China Transforms from Copycat to Patent Powerhouse

The company that filed the most international patent applications in 2008 was not from Japan or the U.S. It was China's Huawei Technologies, a telecommunications equipment maker based in Shenzhen. Huawei filed 1,737 patent applications under the Patent Cooperation Treaty of the World Intellectual Property Organization, nudging Japan's Panasonic Corp. (1,729 applications) into second place. It was the first time for a Chinese company to top the list. Huawei had ranked second after Panasonic in the previous year, but it had trailed by only 44 applications.

China is emerging as a global patent powerhouse, cleaning up its image as "the world's factory" relying on a huge pool of cheap labor or a hub for fake goods without original expertise. China's patent filings have risen dramatically on the back of innovative research and development efforts, putting the country on track to overtake the U.S. and Japan in the worldwide patent race.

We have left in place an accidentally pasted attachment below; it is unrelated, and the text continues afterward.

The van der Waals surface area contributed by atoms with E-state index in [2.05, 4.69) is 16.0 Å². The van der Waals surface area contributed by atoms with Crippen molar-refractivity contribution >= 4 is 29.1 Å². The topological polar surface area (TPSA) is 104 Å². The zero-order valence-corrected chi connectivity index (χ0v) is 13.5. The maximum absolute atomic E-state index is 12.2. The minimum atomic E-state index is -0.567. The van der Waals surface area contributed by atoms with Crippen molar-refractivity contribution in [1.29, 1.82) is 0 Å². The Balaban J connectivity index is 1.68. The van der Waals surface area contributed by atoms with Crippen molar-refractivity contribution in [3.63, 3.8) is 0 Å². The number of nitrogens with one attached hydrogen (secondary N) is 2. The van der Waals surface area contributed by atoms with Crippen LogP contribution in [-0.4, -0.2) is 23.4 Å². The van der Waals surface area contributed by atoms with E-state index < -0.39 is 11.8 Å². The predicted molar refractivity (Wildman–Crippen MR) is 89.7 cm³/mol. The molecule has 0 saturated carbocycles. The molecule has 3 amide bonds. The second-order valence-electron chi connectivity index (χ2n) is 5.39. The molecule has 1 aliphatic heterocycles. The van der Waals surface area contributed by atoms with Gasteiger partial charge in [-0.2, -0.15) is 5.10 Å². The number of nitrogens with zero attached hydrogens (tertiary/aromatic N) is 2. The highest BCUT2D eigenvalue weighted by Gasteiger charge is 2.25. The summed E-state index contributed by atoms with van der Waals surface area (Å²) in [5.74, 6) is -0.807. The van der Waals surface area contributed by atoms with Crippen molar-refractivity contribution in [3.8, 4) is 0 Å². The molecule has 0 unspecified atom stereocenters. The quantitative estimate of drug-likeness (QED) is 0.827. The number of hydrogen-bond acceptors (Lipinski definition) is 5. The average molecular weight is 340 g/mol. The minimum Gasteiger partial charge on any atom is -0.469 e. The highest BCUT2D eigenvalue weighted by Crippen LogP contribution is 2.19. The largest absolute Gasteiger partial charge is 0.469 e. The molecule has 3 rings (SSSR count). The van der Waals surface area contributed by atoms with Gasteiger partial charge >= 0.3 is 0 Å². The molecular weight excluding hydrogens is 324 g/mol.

According to the WIPO, Chinese companies filed 203,257 patent applications in 2008, up 14-fold from a decade ago. The country now ranks among the top three after Japan (500,000 applications) and the U.S. (390,000). The number of applications filed by China surged 17.7 percent between 2008 and 2009, while the number filed by Western countries fell for the first time in 10 years due to reduced R&D spending amid the global financial crisis.

China's rise is the result of strong government support. Beijing has promoted corporate research and development by building technology clusters nationwide and even granting monetary incentives to help private companies pay expenses for filing patent applications.  

In a recent report that looked at growth rates of PCT patent applications over the past five years, Thompson Reuters Scientific predicted that China could surpass Japan next year and the U.S. in 2012 to take the No.1 spot. Chinese patent applications have soared particularly in such strategic future industries as biotechnology and renewable energy. It has already overtaken Japan, the U.S. and European countries in applications involving environmental technologies.

The country's strive for technological primacy is also reflected in its growth in research. According to Japan's National Institute of Science and Technology Policy, China had 104,157 scientific articles published in the world's leading scientific journals in 2008, second only to the U.S.

englishnews@chosun.com / Oct. 05, 2010 08:38 KST